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Published December 18th 2016
There's something for everyone
Just over a couple of hours from Adelaide lies the picturesque seaside town of Port Vincent. Located on the eastern side of the Yorke Peninsula in a bay sheltered from the predominant south-westerly breezes, Port Vincent is a magnet for holiday makers and tourists looking for a weekend (or longer) escape with the choice of many or minimal things to do.
Eating local foods is always a great option when travelling and there is no shortage of great places at Port Vincent. The Ventnor Hotel has been serving classic pub style meals for years with seafood as a delicacy, while the beachside Kiosk and the Corner Deli both serve a grand offering of fish and chips or ice creams. Or for something different, Chill Out on the Main Street is open daily and provides a 1645 coffee blend and a range of breakfast / lunch options to tempt and tease most tastebuds.
And sometimes one of the best things to do while you are away is to do nothing. Why not visit the Yorke Peninsula's only winery at Barley Stacks Wine, some fresh Stansbury oysters, and perhaps some delights from the Minlaton Chocolaterie, and return to one of the parks or beaches for the ultimate picnic indulgence. With picnic shelters on each of the shelters, BBQs and lawn on the foreshore, and several small parks, there are plenty of options to choose from.
However for those who may want to try their own luck at catching seafood, there always seems to be plenty around. The warmer months of the year see the blue swimmer crabs sheltering along the northern and southern beaches, while the razor fish also use this period to leave their mark in the escaping tide.
If fish are your go, then bream and squid make regular appearances at the wharf, while in the sand patches or across the spit, the whiting and garfish love the summer tides while a bit deeper still and snapper often feature in the fisherman's catch of the day.
The waters of Port Vincent bay are rarely troubled and this makes it ideal for boating activities, much of which commences from the sheltered Marina or from the Sailing Club. The Marina is the resting place for many yachts on the biennial Saltwater Classic or for a number of the larger cruisers alongside some of the newer and larger homes in the town.
Alternatively the all-weather boat ramp is a great launching spot for those fishing boats looking for the sandy spots in and around the spit on either side of the high tide. While at the Sailing Club, Sundays sees the locals launch their small boats for their weekly challenge around the bay, and ultimately the first round of drinks at the post-race celebration.
The peaceful waters of the Port Vincent Bay also make it an ideal spot for swimming and snorkelling for all ages. As the tide exits, the swimming pontoon becomes reachable for younger children, with many of them enjoying the opportunity to jump into the shallow waters. But when the tide returns, the older kids and adults get their chance to swim around the pontoon, or perhaps beyond to some of the boating buoys where dolphins are often seen enjoying the slightly warmer waters of the bay.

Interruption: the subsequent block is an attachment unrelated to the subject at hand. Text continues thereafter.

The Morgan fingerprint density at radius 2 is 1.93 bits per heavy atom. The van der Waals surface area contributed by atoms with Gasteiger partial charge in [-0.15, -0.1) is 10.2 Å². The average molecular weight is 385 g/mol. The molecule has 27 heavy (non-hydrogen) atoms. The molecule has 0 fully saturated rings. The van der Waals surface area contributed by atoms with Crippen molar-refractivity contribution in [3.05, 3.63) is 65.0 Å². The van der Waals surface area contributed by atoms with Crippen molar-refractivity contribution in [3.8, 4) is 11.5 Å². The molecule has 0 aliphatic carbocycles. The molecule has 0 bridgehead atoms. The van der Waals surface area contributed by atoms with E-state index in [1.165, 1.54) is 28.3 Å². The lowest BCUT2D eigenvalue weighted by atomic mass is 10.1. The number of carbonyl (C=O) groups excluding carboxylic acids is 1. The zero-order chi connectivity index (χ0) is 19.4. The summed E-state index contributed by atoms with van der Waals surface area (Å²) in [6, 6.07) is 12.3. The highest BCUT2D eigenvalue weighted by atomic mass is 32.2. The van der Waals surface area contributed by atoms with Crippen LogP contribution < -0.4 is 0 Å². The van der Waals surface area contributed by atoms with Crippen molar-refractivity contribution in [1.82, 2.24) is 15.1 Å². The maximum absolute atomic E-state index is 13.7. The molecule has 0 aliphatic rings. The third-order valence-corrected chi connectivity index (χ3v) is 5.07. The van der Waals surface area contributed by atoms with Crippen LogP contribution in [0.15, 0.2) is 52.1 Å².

Alternatively, just a few kilometres south of the town are some small sheltered inlets which are rarely seen by anyone apart from a walker on the Walk The Yorke. The two inlets around Lime Kiln Gully and Beach Hut are both secluded, and both feature small sandy beaches perfect for an exclusive summer escape.
And for those looking for some different water sports, then Port Vincent is ideal for canoeing, kayaking, wind or kite surfing, or alternatively, stand up paddleboarding. You can either bring your own equipment with you, or perhaps head to the Port Vincent Outdoors store on the Main Street to hire some.
If walking is your preferred activity, then you are in for a treat. The long distance Walk The Yorke passes through linking the coastal and cliffside walking trails to the north and south of the town. The northern walk takes walkers along the cliff top for 2km to the lookout on the way towards the Golf Club, before heading down to the beach edge and following a trail back towards the Marina.
The first day of every New Year marks Gala Day at Port Vincent, a day filled with markets, children's rides, community events, food stalls, live music and culminating in a fireworks display over the bay and launched from the breakwater. The Gala Day has been a regular feature at Port Vincent for over 30 years and attracts locals and visitors from all over the Yorke Peninsula who join in the events in a hope to secure bragging rights for yet another year.
Port Vincent is 193km from Adelaide along the dual highway to Port Wakefield, and then a wide bitumen road for the remainder. Accommodation is generally available all year round with bookings in advance essential at peak times of school holidays, Easter and Christmas. For further details, refer to the Port Vincent or Yorke Peninsula websites.
I like Pt.Vincent and Stansbury not far away.Have not been to either for a very long time.Pity one can not catch a ferry from Glenelg to either of them.With tourism growing in the state and Y.P. becoming more and more popular this may occur eventually.A note of warning about razor fish that inhabit the beaches there.They can give you a very nasty gash and I never felt safe when paddling/swimming there.Excellent article by the way.
My partner has a small house at Pt Vincent and we find it very relaxing each time we are there. Our dog loves the beach and we enjoy the fishing/crabbing. Very busy place during holiday season, bUT still an enjoyable place to stay.